CIA not to use vaccination campaigns for spying: US

WASHINGTON: Three years after the US Central Intelligence Agency (CIA) used a vaccination programme in Pakistan to trace Osama bin Laden, the White House announced that it has ordered the agency not to use health initiatives as a ruse for spying.

The order followed a year-long campaign by the deans of America’s 13 top medical schools for banning the use of public health drives for spy operations.

In a letter sent to US President Barack Obama in January 2013, the deans pointed out that the CIA had admitted hiring a Pakistani doctor to give out hepatitis B vaccines in Abbottabad. The doctor, Shakil Afridi, was instructed to use the ruse to collect DNA samples from a compound the CIA suspected was Bin Laden’s hideout.

“That has caused a severe backlash against vaccination in Pakistan. Nine polio vaccinators have been shot dead, and the effort to fight polio there was halted for weeks. Deaths from measles also soared in 2012, to 306 from 64 the year before,” the deans wrote.

The White House took more than a year to respond but on May 16, President Obama’s top counter-terrorism adviser Lisa O. Monaco wrote back, saying: “The US strongly supports the global polio eradication initiative and efforts to end the spread of the polio virus.

“In response to your January 2013 letter to the president expressing concern about the safety of vaccination workers, I wanted to inform you that the director of the Central Intelligence Agency directed in August 2013 that the agency make no operational use of vaccination programmes which involve vaccination workers.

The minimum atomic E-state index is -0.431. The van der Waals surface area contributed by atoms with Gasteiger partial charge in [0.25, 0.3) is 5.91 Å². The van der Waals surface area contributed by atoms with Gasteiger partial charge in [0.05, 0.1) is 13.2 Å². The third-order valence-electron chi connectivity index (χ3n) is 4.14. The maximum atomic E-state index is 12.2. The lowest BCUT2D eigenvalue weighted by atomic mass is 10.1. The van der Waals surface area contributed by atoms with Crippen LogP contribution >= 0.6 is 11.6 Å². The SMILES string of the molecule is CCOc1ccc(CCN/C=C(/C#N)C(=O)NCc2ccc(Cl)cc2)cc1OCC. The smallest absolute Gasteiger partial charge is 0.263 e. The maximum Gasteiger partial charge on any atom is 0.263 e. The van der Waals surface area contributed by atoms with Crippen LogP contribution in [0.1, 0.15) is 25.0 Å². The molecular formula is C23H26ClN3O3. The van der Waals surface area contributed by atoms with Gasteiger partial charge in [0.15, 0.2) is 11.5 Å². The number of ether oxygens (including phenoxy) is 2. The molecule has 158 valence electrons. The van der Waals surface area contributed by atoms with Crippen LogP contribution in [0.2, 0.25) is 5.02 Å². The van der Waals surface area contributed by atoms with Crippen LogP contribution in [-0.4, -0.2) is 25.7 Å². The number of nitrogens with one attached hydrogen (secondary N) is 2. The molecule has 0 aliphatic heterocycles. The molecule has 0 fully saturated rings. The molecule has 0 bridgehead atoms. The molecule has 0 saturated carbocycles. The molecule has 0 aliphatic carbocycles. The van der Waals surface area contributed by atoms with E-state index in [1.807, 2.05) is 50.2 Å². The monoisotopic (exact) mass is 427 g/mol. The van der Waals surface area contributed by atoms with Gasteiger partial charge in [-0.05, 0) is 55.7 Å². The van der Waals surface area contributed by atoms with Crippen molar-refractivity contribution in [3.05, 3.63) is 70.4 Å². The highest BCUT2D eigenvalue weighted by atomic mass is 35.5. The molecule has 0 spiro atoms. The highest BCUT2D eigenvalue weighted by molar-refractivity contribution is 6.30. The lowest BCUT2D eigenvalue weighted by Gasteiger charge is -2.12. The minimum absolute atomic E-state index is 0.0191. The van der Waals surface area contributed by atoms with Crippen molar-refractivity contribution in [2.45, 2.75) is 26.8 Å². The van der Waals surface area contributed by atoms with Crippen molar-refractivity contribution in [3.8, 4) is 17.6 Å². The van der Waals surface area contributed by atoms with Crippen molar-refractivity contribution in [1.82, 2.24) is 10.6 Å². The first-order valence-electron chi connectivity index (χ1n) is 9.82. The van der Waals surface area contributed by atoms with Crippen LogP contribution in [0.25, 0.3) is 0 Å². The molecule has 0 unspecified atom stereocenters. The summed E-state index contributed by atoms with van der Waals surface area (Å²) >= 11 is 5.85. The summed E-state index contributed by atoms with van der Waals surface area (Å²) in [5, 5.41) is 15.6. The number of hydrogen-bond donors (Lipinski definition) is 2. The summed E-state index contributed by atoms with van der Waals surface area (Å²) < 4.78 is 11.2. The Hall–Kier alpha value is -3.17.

“Similarly, the agency will not seek to obtain or exploit DNA or other genetic material acquired through such programmes. This CIA policy applies worldwide and to US and non-US programmes alike.

“Please feel free to share the information with whomever you deem appropriate.”

In 2012, the United Nations suspended polio vaccination in Pakistan after gunmen killed several health workers. Taliban militants accused health workers of acting as spies for the US.

On Tuesday, a CIA spokesman told reporters that the agency’s director, John Brennan, “took seriously the concerns raised by the public health community, examined them closely and took decisive action”.

The CIA operation failed to determine whether Bin Laden was in the compound. The Qaeda leader was killed shortly afterwards, in May 2011, by US Navy SEALs who raided his compound. Dr Afridi was arrested days after the raid and remains in jail.

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